Opinions were split on what these employment figures mean. The Confederation of Danish Industries (Dansk Industri - DI) looked at the development as a positive. “One can easily get the impression that foreigners are running away with jobs that Danes could have gotten. The Economic Council of the Labour Movement (Arbejderbevægelsens Erhvervsråd) also considered the foreigners’ inroads into the Danish labour market a good thing. Danish kids among the fittest in the world: study - The Local. In a study comparing the fitness levels of children in 50 different nations, Danish kids came near the very top. Denmark ranked sixth in a study conducted by the University of North Dakota (UND) and the Children’s Hospital of Eastern Ontario that examined the aerobic fitness levels of children and youth. The study focused on the so-called beep test, a 20-metre shuttle run that is among the most commonly used international fitness indicators.

Some 1.1 million kids between the ages of nine and 17 had their beep test results analyzed to draw conclusions about children’s fitness levels in the 50 countries examined. “If all the kids in the world were to line up for a race, the average Danish child would finish at the front of the pack, placed sixth out of 50,” Grant Tomkinson, the senior author of the study, told The Local. “We didn’t have good international data on diet,” he said. Denmark was topped in the list by Tanzania, Iceland, Estonia, Norway and Japan. Apple to fund biogas research in Denmark - The Local.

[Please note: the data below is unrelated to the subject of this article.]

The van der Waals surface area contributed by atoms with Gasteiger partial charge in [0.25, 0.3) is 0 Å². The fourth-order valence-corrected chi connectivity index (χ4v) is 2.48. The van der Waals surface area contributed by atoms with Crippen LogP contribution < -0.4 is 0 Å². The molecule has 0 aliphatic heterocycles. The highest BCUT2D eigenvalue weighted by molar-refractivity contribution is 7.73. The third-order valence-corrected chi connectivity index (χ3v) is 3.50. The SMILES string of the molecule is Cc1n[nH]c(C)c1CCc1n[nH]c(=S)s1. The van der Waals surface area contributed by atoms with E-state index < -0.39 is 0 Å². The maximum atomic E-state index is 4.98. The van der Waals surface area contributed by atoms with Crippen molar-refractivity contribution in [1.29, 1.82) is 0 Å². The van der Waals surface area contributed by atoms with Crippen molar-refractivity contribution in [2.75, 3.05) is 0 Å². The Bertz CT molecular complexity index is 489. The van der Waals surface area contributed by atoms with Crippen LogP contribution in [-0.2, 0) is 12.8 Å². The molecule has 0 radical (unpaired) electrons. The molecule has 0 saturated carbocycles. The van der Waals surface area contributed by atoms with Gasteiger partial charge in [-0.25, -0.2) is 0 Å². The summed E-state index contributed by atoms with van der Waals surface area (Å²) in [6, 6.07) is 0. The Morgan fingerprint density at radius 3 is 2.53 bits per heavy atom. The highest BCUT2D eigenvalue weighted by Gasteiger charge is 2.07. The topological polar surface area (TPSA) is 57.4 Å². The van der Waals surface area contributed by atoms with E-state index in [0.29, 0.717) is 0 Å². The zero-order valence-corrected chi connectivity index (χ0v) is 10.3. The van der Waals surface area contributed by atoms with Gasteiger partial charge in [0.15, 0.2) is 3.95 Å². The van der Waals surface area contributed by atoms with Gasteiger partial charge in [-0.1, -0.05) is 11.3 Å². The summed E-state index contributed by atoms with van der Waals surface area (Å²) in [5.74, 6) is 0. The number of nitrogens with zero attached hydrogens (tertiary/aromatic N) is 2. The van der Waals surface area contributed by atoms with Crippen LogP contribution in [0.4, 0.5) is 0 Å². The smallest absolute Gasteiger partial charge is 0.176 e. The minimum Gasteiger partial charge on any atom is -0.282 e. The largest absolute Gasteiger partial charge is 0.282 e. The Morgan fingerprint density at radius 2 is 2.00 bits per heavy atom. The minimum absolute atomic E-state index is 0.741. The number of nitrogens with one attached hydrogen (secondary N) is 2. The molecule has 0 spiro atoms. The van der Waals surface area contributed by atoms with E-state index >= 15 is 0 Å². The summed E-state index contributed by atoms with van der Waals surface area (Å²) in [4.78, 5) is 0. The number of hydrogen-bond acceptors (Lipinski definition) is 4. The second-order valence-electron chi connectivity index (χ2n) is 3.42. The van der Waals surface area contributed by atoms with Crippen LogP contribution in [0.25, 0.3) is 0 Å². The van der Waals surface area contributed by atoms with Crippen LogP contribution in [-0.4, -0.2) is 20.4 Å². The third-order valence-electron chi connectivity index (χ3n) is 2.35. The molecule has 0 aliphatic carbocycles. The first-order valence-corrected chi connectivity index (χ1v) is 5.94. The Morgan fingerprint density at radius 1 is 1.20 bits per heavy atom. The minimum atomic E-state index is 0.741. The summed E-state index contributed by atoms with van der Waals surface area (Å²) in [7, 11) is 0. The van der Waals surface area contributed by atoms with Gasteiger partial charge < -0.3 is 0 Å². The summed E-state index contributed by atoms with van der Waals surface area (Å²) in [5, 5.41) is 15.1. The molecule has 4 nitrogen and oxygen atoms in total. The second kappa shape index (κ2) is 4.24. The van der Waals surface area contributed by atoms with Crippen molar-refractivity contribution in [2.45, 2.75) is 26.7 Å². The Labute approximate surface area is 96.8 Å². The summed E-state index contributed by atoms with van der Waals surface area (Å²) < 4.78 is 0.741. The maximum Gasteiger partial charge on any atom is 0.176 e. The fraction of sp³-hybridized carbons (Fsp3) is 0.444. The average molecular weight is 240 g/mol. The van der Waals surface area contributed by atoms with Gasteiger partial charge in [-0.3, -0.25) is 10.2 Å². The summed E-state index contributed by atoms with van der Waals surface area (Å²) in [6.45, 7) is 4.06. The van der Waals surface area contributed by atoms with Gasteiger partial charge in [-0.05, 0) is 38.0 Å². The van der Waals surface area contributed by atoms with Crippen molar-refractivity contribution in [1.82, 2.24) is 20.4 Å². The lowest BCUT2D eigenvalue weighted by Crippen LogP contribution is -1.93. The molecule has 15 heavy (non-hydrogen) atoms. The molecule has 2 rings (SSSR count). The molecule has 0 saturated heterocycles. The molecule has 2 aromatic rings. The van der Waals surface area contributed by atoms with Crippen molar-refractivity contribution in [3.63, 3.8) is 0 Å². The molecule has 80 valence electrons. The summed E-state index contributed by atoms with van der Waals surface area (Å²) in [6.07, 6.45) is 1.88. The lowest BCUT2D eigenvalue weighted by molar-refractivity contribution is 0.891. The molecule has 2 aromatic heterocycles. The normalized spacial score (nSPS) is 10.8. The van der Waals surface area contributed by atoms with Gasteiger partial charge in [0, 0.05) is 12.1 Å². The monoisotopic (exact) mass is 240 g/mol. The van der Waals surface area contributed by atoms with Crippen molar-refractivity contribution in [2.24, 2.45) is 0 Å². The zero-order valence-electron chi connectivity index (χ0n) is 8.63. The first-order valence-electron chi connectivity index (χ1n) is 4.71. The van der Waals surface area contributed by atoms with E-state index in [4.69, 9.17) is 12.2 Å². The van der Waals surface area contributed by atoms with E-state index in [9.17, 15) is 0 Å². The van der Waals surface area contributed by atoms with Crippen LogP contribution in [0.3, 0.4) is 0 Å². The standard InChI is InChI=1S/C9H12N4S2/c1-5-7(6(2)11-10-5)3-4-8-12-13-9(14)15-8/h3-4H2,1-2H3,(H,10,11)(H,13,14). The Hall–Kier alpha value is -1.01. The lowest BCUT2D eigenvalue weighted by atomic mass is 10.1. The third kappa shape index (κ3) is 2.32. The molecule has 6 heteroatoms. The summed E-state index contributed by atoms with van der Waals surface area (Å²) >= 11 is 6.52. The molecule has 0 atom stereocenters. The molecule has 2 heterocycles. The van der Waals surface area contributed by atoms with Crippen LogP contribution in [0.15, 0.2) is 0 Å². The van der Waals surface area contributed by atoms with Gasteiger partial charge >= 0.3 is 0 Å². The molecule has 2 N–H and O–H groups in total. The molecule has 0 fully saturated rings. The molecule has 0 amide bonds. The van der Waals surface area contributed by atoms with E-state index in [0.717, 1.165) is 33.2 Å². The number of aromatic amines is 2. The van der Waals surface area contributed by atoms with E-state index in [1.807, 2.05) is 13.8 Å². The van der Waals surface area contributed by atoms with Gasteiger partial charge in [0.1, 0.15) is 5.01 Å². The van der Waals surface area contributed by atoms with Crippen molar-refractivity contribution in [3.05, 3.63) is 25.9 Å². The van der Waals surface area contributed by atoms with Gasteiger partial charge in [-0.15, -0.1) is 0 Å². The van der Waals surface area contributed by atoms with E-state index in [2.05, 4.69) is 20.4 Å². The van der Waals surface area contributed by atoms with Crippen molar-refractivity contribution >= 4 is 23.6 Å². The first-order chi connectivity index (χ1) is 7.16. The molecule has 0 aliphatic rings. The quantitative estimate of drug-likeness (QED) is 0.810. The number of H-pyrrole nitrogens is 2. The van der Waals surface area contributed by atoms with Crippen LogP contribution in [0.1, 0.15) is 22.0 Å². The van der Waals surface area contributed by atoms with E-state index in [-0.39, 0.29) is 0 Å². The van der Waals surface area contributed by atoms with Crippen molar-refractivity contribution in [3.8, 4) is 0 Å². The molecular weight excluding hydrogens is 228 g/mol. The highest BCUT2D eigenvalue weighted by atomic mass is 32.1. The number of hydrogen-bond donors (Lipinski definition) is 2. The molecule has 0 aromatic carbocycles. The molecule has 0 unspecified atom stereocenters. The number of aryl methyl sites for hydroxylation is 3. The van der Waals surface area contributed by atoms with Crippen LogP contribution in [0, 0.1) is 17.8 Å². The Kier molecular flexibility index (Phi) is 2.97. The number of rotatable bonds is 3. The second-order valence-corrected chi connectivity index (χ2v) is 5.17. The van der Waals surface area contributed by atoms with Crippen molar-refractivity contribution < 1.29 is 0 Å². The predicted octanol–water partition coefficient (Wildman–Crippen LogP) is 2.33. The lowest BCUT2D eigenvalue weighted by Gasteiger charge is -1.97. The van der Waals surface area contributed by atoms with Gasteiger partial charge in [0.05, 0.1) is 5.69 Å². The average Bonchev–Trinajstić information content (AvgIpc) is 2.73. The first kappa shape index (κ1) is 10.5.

Apple's sales director for northern Europe, Erik Stannow, presented plans and models for Apple's new data centre in Foulum on Friday. Photo: Henning Bagger/Scanpix The Danish Foreign Ministry on Friday announced that Apple will "fund and boost" biogas research at Aarhus University. The California tech behemoth will provide funding for the university research into how to covert biogas into electricity via the use of fuel cells. The university will use agricultural waste including straw and manure provided by local formers.

A Foreign Ministry spokesperson told The Local that Apple has committed to an initial 20 million kroner ($3 million, €2.7 million) grant to the university, but declined to divulge the total figure that the tech company has pledged to the multi-year agreement. The construction of Apple's new massive data centre is already underway. Foreign Minister Kristian Jensen said the new collaboration is “an excellent follow-on to Apple’s billion investment in the data centre”. Denmark's DSV eyes more big acquisitions in fragmented freight market. Queen Margrethe: Denmark 'not a multicultural country' - The Local. Queen Margrethe's comment came in a wide-ranging interview with Der Spiegel. Photo: JAN WOITAS/Scanpix With Denmark once again engaged in a national conversation about what makes one ‘Danish’, Queen Margrethe II told German newspaper Der Spiegel that she represents “all people who are citizens of the Danish nation”.

The queen spoke with Der Spiegel ahead of her weekend trip to attend the reopening of the refurbished Castle Church in Wittenberg, where Martin Luther nailed his 95 theses to the door of the church and started the protestant reformation. “Norwegians come from the north of the country, from the middle, from the south and all the other regions. “Norwegians believe in God, Allah, everything and nothing,” he added. Queen Margrethe was asked if she looked at Denmark the same way. “I would not say we are a multicultural country, but more people live here now who have different roots, backgrounds and religions, more than 30 years ago,” she told Der Spiegel.